Landlord Plumbing: What’s the best sewage pump for a low-maintenance rental property?

If you're a landlord, here's how to choose sewage pumps to reduce the need to wear your plumber hat.
If you’re a landlord, here’s how to choose sewage pumps to reduce the need to wear your plumber hat.

If you’re a landlord and are renting single-family homes, duplexes, or town houses, we tip our hats to you–it’s not an easy job. When you add the need to maintain a septic system on top of the property itself, it’s no surprise that many landlords either have a plumber on standby or are former plumbers themselves. Fortunately, if you choose your sewage pump carefully and make sure it’s a good fit for your rental property, you can considerably reduce the amount of time, effort, and money you need to spend maintaining it. As any successful landlord knows, less time at the property means more money in your pocket. Today we’ll share our suggestions for the best low-maintenance sewage pumps for rental properties. We have similar articles on the best sump pumps for landlord rental properties coming soon.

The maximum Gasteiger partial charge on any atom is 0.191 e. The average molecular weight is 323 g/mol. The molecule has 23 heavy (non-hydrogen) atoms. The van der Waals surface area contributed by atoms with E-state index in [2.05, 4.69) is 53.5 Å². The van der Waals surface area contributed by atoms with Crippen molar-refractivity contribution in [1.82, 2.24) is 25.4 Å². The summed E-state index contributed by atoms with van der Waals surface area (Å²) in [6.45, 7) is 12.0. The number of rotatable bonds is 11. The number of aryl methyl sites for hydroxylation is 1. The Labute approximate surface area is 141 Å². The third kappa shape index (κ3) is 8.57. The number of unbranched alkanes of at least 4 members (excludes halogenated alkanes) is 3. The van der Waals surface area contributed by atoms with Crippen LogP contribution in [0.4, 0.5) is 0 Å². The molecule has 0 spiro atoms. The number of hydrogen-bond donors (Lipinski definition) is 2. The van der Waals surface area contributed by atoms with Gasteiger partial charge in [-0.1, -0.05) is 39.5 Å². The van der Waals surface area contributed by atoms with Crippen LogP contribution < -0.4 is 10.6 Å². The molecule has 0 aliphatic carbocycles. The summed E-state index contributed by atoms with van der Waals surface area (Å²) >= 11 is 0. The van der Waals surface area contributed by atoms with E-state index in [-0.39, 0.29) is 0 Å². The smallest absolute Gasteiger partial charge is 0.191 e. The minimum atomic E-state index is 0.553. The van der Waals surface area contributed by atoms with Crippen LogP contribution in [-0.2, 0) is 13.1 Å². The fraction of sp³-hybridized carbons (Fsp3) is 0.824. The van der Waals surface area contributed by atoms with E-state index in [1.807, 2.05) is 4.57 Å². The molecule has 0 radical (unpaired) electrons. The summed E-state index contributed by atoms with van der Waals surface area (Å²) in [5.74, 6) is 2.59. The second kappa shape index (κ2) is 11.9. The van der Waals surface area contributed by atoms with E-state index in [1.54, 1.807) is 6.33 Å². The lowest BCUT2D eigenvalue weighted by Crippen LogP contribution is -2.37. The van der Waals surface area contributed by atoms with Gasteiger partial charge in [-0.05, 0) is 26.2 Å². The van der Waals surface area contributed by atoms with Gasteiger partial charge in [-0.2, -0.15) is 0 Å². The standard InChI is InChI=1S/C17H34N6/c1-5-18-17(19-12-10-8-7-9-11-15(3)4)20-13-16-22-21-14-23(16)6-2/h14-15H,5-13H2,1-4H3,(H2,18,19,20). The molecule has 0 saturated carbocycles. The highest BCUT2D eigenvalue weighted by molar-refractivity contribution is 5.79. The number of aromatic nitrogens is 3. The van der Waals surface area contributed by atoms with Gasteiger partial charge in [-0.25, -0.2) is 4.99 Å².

First of all, do you actually need a sewage pump for your rental property?

If you've got a basement shower or toilet in your rental, it's going to need a sewage pump.
If you’ve got a basement shower or toilet in your rental, it’s going to need a sewage pump.

The first thing to keep in mind about sewage pumps as a landlord is that you might not actually need one to begin with. If your rental home doesn’t include a septic tank or a below-grade water drain (e.g., a basement shower, bathtub, sink, or toilet), it won’t typically need a sewage pump, as all of your plumbing units will drain by gravity into a discharge leading to your municipal sewage line.